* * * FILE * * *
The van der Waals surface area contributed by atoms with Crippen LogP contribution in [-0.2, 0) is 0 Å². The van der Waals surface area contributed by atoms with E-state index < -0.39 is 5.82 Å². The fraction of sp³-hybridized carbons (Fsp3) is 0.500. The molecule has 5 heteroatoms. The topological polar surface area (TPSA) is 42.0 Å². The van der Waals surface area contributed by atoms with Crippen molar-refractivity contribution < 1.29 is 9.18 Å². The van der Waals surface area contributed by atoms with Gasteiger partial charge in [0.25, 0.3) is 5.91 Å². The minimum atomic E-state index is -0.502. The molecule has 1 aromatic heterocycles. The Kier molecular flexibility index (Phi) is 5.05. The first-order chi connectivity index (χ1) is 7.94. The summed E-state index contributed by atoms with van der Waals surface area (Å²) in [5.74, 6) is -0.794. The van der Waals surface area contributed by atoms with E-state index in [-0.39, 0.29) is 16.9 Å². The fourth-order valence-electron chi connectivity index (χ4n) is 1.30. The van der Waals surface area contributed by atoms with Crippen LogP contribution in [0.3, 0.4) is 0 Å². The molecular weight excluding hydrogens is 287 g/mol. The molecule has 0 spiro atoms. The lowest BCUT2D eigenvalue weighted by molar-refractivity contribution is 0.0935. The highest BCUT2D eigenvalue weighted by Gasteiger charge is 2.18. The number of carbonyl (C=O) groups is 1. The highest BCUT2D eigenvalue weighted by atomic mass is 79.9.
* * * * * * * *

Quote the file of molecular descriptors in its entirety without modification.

The van der Waals surface area contributed by atoms with Crippen LogP contribution in [-0.2, 0) is 0 Å². The van der Waals surface area contributed by atoms with E-state index < -0.39 is 5.82 Å². The fraction of sp³-hybridized carbons (Fsp3) is 0.500. The molecule has 5 heteroatoms. The topological polar surface area (TPSA) is 42.0 Å². The van der Waals surface area contributed by atoms with Crippen molar-refractivity contribution < 1.29 is 9.18 Å². The van der Waals surface area contributed by atoms with Gasteiger partial charge in [0.25, 0.3) is 5.91 Å². The minimum atomic E-state index is -0.502. The molecule has 1 aromatic heterocycles. The Kier molecular flexibility index (Phi) is 5.05. The first-order chi connectivity index (χ1) is 7.94. The summed E-state index contributed by atoms with van der Waals surface area (Å²) in [5.74, 6) is -0.794. The van der Waals surface area contributed by atoms with E-state index in [-0.39, 0.29) is 16.9 Å². The fourth-order valence-electron chi connectivity index (χ4n) is 1.30. The van der Waals surface area contributed by atoms with Crippen LogP contribution in [0.3, 0.4) is 0 Å². The molecular weight excluding hydrogens is 287 g/mol. The molecule has 0 spiro atoms. The lowest BCUT2D eigenvalue weighted by molar-refractivity contribution is 0.0935. The highest BCUT2D eigenvalue weighted by Gasteiger charge is 2.18. The number of carbonyl (C=O) groups is 1. The highest BCUT2D eigenvalue weighted by atomic mass is 79.9.